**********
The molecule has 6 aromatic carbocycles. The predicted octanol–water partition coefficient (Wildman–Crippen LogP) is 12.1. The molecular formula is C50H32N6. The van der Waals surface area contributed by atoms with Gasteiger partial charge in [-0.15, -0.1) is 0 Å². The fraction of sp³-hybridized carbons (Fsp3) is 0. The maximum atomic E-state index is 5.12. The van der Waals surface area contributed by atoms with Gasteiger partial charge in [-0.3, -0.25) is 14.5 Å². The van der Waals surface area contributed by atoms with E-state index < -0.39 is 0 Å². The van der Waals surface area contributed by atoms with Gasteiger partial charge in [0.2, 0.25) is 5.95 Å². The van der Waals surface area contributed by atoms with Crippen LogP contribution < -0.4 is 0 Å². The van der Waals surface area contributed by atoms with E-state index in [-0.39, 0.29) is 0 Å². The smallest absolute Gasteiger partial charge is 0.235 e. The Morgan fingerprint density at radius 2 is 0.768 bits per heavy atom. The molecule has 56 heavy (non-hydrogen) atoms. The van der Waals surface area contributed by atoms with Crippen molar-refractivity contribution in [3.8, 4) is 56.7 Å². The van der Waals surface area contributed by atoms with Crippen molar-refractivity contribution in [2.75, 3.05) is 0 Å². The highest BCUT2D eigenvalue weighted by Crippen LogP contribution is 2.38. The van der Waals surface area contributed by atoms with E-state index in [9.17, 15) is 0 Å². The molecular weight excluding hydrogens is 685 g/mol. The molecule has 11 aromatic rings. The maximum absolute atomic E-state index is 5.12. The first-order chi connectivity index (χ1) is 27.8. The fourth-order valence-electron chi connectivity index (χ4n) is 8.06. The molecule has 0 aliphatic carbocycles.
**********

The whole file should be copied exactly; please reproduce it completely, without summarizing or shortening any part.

The molecule has 6 aromatic carbocycles. The predicted octanol–water partition coefficient (Wildman–Crippen LogP) is 12.1. The molecular formula is C50H32N6. The van der Waals surface area contributed by atoms with Gasteiger partial charge in [-0.15, -0.1) is 0 Å². The fraction of sp³-hybridized carbons (Fsp3) is 0. The maximum atomic E-state index is 5.12. The van der Waals surface area contributed by atoms with Gasteiger partial charge in [-0.3, -0.25) is 14.5 Å². The van der Waals surface area contributed by atoms with E-state index < -0.39 is 0 Å². The van der Waals surface area contributed by atoms with Gasteiger partial charge in [0.2, 0.25) is 5.95 Å². The van der Waals surface area contributed by atoms with Crippen LogP contribution < -0.4 is 0 Å². The van der Waals surface area contributed by atoms with E-state index in [-0.39, 0.29) is 0 Å². The smallest absolute Gasteiger partial charge is 0.235 e. The Morgan fingerprint density at radius 2 is 0.768 bits per heavy atom. The molecule has 56 heavy (non-hydrogen) atoms. The van der Waals surface area contributed by atoms with Crippen molar-refractivity contribution in [3.8, 4) is 56.7 Å². The van der Waals surface area contributed by atoms with Crippen molar-refractivity contribution in [2.75, 3.05) is 0 Å². The highest BCUT2D eigenvalue weighted by Crippen LogP contribution is 2.38. The van der Waals surface area contributed by atoms with E-state index in [9.17, 15) is 0 Å². The molecular weight excluding hydrogens is 685 g/mol. The molecule has 11 aromatic rings. The maximum absolute atomic E-state index is 5.12. The first-order chi connectivity index (χ1) is 27.8. The fourth-order valence-electron chi connectivity index (χ4n) is 8.06. The molecule has 0 aliphatic carbocycles.